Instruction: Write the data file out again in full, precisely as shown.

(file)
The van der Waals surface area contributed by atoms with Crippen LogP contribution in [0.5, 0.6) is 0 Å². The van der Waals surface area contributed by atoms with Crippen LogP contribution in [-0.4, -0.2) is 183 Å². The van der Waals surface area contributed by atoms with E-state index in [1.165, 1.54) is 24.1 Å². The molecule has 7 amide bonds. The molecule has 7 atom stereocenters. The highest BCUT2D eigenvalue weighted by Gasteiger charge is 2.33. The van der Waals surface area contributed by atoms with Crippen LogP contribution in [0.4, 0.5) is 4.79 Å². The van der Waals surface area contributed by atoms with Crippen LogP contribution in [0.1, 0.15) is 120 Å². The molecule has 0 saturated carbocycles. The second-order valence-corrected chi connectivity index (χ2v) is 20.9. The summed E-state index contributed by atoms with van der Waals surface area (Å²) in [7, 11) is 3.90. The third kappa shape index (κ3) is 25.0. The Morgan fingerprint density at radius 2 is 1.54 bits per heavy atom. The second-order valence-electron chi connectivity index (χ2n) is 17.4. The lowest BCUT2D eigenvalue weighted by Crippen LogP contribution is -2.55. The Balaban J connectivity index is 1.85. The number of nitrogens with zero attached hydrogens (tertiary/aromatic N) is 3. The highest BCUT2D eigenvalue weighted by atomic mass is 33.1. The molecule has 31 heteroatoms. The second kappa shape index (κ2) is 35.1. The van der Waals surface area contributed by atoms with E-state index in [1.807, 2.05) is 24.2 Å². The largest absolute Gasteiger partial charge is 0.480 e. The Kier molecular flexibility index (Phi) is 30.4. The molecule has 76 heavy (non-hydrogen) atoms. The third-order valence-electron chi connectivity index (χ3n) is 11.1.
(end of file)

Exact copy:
The van der Waals surface area contributed by atoms with Crippen LogP contribution in [0.5, 0.6) is 0 Å². The van der Waals surface area contributed by atoms with Crippen LogP contribution in [-0.4, -0.2) is 183 Å². The van der Waals surface area contributed by atoms with E-state index in [1.165, 1.54) is 24.1 Å². The molecule has 7 amide bonds. The molecule has 7 atom stereocenters. The highest BCUT2D eigenvalue weighted by Gasteiger charge is 2.33. The van der Waals surface area contributed by atoms with Crippen LogP contribution in [0.4, 0.5) is 4.79 Å². The van der Waals surface area contributed by atoms with Crippen LogP contribution in [0.1, 0.15) is 120 Å². The molecule has 0 saturated carbocycles. The second-order valence-corrected chi connectivity index (χ2v) is 20.9. The summed E-state index contributed by atoms with van der Waals surface area (Å²) in [7, 11) is 3.90. The third kappa shape index (κ3) is 25.0. The Morgan fingerprint density at radius 2 is 1.54 bits per heavy atom. The second-order valence-electron chi connectivity index (χ2n) is 17.4. The lowest BCUT2D eigenvalue weighted by Crippen LogP contribution is -2.55. The Balaban J connectivity index is 1.85. The number of nitrogens with zero attached hydrogens (tertiary/aromatic N) is 3. The highest BCUT2D eigenvalue weighted by atomic mass is 33.1. The molecule has 31 heteroatoms. The second kappa shape index (κ2) is 35.1. The van der Waals surface area contributed by atoms with E-state index in [1.807, 2.05) is 24.2 Å². The largest absolute Gasteiger partial charge is 0.480 e. The Kier molecular flexibility index (Phi) is 30.4. The molecule has 76 heavy (non-hydrogen) atoms. The third-order valence-electron chi connectivity index (χ3n) is 11.1.